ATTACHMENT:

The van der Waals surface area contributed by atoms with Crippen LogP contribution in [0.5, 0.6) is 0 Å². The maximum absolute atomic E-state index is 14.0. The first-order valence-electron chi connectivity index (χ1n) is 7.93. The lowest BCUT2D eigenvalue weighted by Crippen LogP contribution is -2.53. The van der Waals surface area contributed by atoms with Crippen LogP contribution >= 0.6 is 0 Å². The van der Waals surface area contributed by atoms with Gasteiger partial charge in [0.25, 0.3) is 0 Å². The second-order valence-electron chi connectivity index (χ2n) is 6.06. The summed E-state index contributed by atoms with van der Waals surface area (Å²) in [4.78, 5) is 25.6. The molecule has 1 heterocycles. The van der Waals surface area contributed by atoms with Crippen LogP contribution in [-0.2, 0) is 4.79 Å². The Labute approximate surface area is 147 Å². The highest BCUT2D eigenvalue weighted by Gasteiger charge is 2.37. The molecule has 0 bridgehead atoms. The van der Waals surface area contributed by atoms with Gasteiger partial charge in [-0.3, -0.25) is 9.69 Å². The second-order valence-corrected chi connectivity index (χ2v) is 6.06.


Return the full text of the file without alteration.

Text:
The van der Waals surface area contributed by atoms with Crippen LogP contribution in [0.5, 0.6) is 0 Å². The maximum absolute atomic E-state index is 14.0. The first-order valence-electron chi connectivity index (χ1n) is 7.93. The lowest BCUT2D eigenvalue weighted by Crippen LogP contribution is -2.53. The van der Waals surface area contributed by atoms with Crippen LogP contribution >= 0.6 is 0 Å². The van der Waals surface area contributed by atoms with Gasteiger partial charge in [0.25, 0.3) is 0 Å². The second-order valence-electron chi connectivity index (χ2n) is 6.06. The summed E-state index contributed by atoms with van der Waals surface area (Å²) in [4.78, 5) is 25.6. The molecule has 1 heterocycles. The van der Waals surface area contributed by atoms with Crippen LogP contribution in [-0.2, 0) is 4.79 Å². The Labute approximate surface area is 147 Å². The highest BCUT2D eigenvalue weighted by Gasteiger charge is 2.37. The molecule has 0 bridgehead atoms. The van der Waals surface area contributed by atoms with Gasteiger partial charge in [-0.3, -0.25) is 9.69 Å². The second-order valence-corrected chi connectivity index (χ2v) is 6.06.